Northern Kentucky:  Horizon League’s new dynasty in the making?

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Photo by Matt Dudek

If you are reading this article right now, odds are you already know that Northern Kentucky University (22-12, HL 16-6) won the Barbasol Horizon League Tournament Championship in Indianapolis earlier this week (Read Bob McDonald’s recap) in a 63-61 slugfest over Cleveland State University (21-13, HL 14-6). 

On the surface, to the casual observer this win may not seem to carry any more significance than any other college basketball conference tournament final.  The score was numerically modest, you might even miss it while scrolling through ESPN’s web site… the two teams involved have both established themselves as fairly reputable mid-major programs, but neither consistently found themselves in the Mid-Major Top 25… and the event was held in central Indiana…on a weeknight. 

The Horizon League (HL) has generally been best known for housing mid-major basketball power Butler University, who fled the HL in 2012 to join the more prolific Atlantic 10 Conference.  A mere year later, Butler jumped from the A-10 to the even more prolific confines of the Big East for even more exposure.  Since Butler left the HL, the conference has at times struggled to find a new stable rack to hang its proverbial hat on.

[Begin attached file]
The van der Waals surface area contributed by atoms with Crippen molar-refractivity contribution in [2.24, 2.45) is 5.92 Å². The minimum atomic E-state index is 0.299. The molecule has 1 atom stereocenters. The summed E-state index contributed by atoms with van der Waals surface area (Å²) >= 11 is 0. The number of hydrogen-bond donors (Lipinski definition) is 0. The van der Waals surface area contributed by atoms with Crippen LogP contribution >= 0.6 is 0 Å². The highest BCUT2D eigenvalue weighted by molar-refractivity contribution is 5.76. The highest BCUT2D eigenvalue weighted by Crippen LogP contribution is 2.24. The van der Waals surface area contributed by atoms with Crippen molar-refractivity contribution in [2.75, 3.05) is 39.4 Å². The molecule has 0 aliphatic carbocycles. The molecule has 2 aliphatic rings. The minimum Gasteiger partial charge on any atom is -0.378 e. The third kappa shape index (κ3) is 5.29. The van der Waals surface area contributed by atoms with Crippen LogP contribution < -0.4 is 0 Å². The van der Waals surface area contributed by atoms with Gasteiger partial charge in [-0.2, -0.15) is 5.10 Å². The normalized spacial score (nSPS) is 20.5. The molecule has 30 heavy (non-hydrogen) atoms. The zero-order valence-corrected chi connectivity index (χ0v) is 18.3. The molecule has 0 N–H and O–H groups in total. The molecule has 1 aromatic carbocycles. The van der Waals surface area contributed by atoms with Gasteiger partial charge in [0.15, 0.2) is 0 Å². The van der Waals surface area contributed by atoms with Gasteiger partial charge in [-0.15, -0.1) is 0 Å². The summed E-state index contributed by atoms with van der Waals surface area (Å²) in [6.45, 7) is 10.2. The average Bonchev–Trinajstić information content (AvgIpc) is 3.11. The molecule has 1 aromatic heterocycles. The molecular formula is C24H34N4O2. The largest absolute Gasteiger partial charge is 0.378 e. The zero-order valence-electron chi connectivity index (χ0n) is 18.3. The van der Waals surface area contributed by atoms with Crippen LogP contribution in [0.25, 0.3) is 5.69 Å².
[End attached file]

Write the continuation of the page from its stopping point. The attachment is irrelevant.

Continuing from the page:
Enter Northern Kentucky University.  If you wish, you can start getting comfortable calling it “Mid-Major Titletown.”  Snicker if you wish, but the Norse men’s basketball team has now won three of the past five HL tournament titles, and were only one cubic inch away – one last second 3-pointer that clanged off the back of the rim last year – from laying claim to four of the past five.  As the old saying goes, “But what have you done for me lately?”  Well, all the Northern Kentucky men’s team has been doing (lately) is winning a majority of the HL’s trophies for the past half-decade. 

Trophies won in the 1980s are now considered archeological relics.  Titles won in the 1990s don’t matter anymore, most of the young men playing today weren’t even born until after 2000.  Titles won in the early 2000s are irrelevant in the context of today’s microwave culture.  What is happening lately? The Norse filling up their trophy case, that’s what.